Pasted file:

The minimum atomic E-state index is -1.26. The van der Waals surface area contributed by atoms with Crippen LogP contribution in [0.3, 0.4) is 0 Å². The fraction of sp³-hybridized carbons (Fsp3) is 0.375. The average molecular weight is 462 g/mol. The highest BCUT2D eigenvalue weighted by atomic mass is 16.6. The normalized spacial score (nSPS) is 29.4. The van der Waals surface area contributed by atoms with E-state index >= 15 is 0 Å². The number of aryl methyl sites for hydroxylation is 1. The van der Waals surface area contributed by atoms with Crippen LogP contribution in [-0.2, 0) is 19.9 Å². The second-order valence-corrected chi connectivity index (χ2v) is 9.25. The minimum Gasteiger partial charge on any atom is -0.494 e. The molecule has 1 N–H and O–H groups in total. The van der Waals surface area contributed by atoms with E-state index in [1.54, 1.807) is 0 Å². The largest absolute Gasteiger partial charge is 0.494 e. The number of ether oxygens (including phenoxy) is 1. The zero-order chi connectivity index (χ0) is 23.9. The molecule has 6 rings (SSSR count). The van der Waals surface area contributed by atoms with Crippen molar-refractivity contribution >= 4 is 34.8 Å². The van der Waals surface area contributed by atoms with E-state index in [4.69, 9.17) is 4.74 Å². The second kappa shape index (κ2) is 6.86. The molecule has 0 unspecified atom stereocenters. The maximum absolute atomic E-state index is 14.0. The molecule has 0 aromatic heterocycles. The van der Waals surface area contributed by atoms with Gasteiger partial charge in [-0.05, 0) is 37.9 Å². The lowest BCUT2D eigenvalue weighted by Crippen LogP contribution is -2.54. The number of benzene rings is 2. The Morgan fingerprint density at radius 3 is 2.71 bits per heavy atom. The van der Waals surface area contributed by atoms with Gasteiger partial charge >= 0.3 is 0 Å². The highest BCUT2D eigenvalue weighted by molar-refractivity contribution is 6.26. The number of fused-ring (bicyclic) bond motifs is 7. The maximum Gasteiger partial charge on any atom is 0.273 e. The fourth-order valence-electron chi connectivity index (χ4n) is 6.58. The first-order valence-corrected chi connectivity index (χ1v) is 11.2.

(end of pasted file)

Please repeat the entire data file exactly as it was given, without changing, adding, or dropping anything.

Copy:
The minimum atomic E-state index is -1.26. The van der Waals surface area contributed by atoms with Crippen LogP contribution in [0.3, 0.4) is 0 Å². The fraction of sp³-hybridized carbons (Fsp3) is 0.375. The average molecular weight is 462 g/mol. The highest BCUT2D eigenvalue weighted by atomic mass is 16.6. The normalized spacial score (nSPS) is 29.4. The van der Waals surface area contributed by atoms with E-state index >= 15 is 0 Å². The number of aryl methyl sites for hydroxylation is 1. The van der Waals surface area contributed by atoms with Crippen LogP contribution in [-0.2, 0) is 19.9 Å². The second-order valence-corrected chi connectivity index (χ2v) is 9.25. The minimum Gasteiger partial charge on any atom is -0.494 e. The molecule has 1 N–H and O–H groups in total. The van der Waals surface area contributed by atoms with E-state index in [1.54, 1.807) is 0 Å². The largest absolute Gasteiger partial charge is 0.494 e. The number of ether oxygens (including phenoxy) is 1. The zero-order chi connectivity index (χ0) is 23.9. The molecule has 6 rings (SSSR count). The van der Waals surface area contributed by atoms with Crippen molar-refractivity contribution >= 4 is 34.8 Å². The van der Waals surface area contributed by atoms with E-state index in [4.69, 9.17) is 4.74 Å². The second kappa shape index (κ2) is 6.86. The molecule has 0 unspecified atom stereocenters. The maximum absolute atomic E-state index is 14.0. The molecule has 0 aromatic heterocycles. The van der Waals surface area contributed by atoms with Gasteiger partial charge in [-0.05, 0) is 37.9 Å². The lowest BCUT2D eigenvalue weighted by Crippen LogP contribution is -2.54. The number of benzene rings is 2. The Morgan fingerprint density at radius 3 is 2.71 bits per heavy atom. The van der Waals surface area contributed by atoms with Gasteiger partial charge >= 0.3 is 0 Å². The highest BCUT2D eigenvalue weighted by molar-refractivity contribution is 6.26. The number of fused-ring (bicyclic) bond motifs is 7. The maximum Gasteiger partial charge on any atom is 0.273 e. The fourth-order valence-electron chi connectivity index (χ4n) is 6.58. The first-order valence-corrected chi connectivity index (χ1v) is 11.2.